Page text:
More than half of all U.S. workers currently insured have their health coverage through self-insured or partially self-insured plans, according to the latest figures compiled by the Kaiser Family Foundation.
And those numbers have risen over the past three years as companies turn to self-insurance to avoid the skyrocketing premiums charged by large health insurers.
Self-insurance is praised for providing an alternative to high-priced health plans, thus giving more companies an incentive to offer coverage to their workers.
But self-insurance also can leave workers unprotected, particularly in the case of a bankrupt company.
Firm assumes risk
With a self-insured health plan, a company assumes the financial risk of providing medical benefits.
Typically, a self-insured business will pay for each medical claim as it occurs instead of paying a fixed premium to an insurance carrier. Often, they hire a separate company to administer the claims.
Many workers don't realize their company is self-insured, experts say.
That's because most people don't read the fine print in their health plan documents. And, they also may get insurance cards that may list an insurer that only provides a network of doctors or other administrative services.
Although no one tracks the type or size of companies or organizations that self-insure, anecdotally, experts say, they are usually big. That's because the premiums of a large pool of employees can absorb a big financial hit - such as a premature baby - more easily than the funds accruing from a smaller pool of workers.
In addition, self-insured companies tend to have relatively stable work forces, making it easier to predict health costs.
For many former employees of NorVergence, a fast-growing New Jersey telecommunications reseller that stopped paying claims for three months and went bankrupt in July, self-insurance has meant financial disaster.
Mila Kofman, assistant researcher at Georgetown University's Health Policy Institute, said employees have no real protection in such a case.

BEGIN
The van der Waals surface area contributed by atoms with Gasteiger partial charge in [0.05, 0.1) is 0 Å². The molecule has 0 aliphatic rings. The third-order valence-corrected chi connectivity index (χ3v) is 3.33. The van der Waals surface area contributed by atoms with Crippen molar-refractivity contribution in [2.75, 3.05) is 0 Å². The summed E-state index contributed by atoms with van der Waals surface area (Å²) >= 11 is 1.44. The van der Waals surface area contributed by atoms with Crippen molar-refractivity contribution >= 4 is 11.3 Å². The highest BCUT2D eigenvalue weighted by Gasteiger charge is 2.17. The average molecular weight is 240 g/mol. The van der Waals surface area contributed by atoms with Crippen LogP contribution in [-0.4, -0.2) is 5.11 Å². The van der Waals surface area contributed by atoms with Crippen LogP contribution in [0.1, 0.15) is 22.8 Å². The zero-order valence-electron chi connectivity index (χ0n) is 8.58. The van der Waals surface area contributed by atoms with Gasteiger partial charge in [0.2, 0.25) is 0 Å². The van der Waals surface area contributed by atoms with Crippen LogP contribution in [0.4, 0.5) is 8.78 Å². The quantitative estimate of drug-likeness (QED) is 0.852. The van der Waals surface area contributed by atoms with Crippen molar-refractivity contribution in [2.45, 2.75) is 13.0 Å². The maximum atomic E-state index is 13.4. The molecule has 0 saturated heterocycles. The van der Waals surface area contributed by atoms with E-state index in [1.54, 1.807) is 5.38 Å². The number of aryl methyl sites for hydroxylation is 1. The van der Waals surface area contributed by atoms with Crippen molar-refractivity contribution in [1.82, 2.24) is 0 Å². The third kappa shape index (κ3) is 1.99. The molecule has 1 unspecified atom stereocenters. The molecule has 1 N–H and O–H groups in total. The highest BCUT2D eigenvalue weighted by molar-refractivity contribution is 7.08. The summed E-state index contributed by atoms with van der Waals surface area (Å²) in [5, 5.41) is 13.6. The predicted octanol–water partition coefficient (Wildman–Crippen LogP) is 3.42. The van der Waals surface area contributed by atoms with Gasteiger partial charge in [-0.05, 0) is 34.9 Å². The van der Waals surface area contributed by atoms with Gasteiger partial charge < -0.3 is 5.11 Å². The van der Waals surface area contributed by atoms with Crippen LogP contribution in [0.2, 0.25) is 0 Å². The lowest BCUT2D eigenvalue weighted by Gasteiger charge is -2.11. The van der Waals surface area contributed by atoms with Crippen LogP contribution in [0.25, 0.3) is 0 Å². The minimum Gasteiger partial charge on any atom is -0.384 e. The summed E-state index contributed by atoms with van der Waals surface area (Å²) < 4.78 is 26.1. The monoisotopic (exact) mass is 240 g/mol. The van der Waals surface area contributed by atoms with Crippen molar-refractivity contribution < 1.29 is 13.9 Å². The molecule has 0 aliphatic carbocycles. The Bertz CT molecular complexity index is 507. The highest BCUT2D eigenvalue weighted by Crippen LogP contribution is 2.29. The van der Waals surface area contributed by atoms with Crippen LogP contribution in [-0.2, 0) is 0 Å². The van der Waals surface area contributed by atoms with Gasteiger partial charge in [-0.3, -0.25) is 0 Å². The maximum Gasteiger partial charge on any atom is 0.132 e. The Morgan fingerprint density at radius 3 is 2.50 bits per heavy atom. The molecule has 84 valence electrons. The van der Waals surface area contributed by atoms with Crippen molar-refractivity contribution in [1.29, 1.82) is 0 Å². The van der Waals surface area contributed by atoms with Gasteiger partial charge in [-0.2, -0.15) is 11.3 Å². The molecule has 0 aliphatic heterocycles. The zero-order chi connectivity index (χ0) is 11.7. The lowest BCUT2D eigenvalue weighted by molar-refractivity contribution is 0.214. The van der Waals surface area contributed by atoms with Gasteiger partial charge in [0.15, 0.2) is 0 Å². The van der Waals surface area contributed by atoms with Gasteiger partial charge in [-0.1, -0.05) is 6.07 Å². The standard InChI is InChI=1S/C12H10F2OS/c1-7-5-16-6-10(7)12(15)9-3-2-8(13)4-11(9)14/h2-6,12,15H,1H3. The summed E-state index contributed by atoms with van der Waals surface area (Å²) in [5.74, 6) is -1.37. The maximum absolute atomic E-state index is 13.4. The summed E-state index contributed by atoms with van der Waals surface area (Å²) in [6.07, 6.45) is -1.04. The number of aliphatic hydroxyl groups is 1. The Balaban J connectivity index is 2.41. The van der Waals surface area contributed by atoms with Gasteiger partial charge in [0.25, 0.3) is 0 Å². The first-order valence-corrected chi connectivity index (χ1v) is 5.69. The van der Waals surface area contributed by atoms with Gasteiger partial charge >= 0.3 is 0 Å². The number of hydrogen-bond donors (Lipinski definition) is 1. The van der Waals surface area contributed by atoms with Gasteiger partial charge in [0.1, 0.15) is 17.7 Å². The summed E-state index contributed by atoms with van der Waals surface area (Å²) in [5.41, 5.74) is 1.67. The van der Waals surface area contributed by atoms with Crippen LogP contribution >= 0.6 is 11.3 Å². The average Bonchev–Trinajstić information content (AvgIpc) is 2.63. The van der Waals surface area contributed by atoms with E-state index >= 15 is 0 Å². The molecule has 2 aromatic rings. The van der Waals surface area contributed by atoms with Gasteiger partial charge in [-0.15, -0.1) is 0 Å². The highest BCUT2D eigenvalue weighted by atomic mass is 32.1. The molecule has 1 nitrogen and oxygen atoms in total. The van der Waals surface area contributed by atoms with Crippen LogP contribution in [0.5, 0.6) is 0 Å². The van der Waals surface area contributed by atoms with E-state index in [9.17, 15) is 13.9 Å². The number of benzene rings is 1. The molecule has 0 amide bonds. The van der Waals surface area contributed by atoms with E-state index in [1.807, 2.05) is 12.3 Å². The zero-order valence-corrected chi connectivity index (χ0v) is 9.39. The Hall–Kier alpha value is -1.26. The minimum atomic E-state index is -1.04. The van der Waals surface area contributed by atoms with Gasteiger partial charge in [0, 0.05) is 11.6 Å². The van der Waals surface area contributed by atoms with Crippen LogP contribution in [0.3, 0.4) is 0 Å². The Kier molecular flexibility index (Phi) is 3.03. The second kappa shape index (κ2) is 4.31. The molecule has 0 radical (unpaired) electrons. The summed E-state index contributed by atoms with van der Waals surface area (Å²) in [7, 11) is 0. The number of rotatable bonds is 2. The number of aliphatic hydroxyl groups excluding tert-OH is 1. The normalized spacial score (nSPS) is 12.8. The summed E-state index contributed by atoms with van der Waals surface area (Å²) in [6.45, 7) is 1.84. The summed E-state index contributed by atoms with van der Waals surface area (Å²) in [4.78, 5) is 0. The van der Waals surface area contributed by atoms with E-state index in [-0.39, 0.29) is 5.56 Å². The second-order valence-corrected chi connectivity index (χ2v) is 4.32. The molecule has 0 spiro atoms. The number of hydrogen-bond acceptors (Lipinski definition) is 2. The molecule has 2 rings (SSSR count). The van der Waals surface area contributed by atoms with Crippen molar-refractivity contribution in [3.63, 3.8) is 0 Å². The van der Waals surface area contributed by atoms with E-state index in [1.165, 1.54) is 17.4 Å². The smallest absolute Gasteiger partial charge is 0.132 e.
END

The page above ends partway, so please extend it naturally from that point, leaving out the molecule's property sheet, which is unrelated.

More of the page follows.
"The laws don't really have teeth - there is no safety net," said Kofman, a former U.S. Department of Labor investigator and critic of the Employee Retirement Income Security Act (ERISA), the federal law that governs self-insured health plans.
Anyone working for a self-insured company that fails to pay medical claims prior to a bankruptcy filing "lines up in bankruptcy court and is considered like any other creditor," said Kofman, adding that the Labor Department doesn't have the resources to prosecute every violation.
Self-insurance advocates say the ERISA law is tough. Company officials responsible for running a self-insured health plan improperly can be sent to prison, they say.
In 2003, the Labor Department closed 2,939 civil cases with violations and brought criminal indictments in 137 cases. The criminal investigations recovered $10.6 million, according to the Labor Department.
"It's designed to be failsafe," said Frederick D. Hunt Jr., executive director of the Society of Professional Benefit Administrators.
Doctors, hospitals and patients raise red flags if claims go unpaid, Hunt said. Theoretically, those people would notify the Labor Department.
Some experts say it's rare for a bankrupt self-insured business to leave employees stuck with bills. Most companies don't shut down as abruptly as NorVergence, or they keep enough money to pay claims in a separate trust account that can operate through a bankruptcy and shut down without foisting bills onto employees, the experts say.
But even those in the business admit that self-insurance has flaws.
Third-party administrators, companies typically hired by an employer to process claims, would seem to be perfectly positioned to raise an alarm if a business stops paying claims.
But that administrator is often wary both because it has no legal obligation to do so, and stepping in means possibly accepting some legal responsibility - liability and costs - if the employer's finances go south.
Besides, Kofman said, the employer is paying the third-party administrator. "That's a real conflict of interest," he said.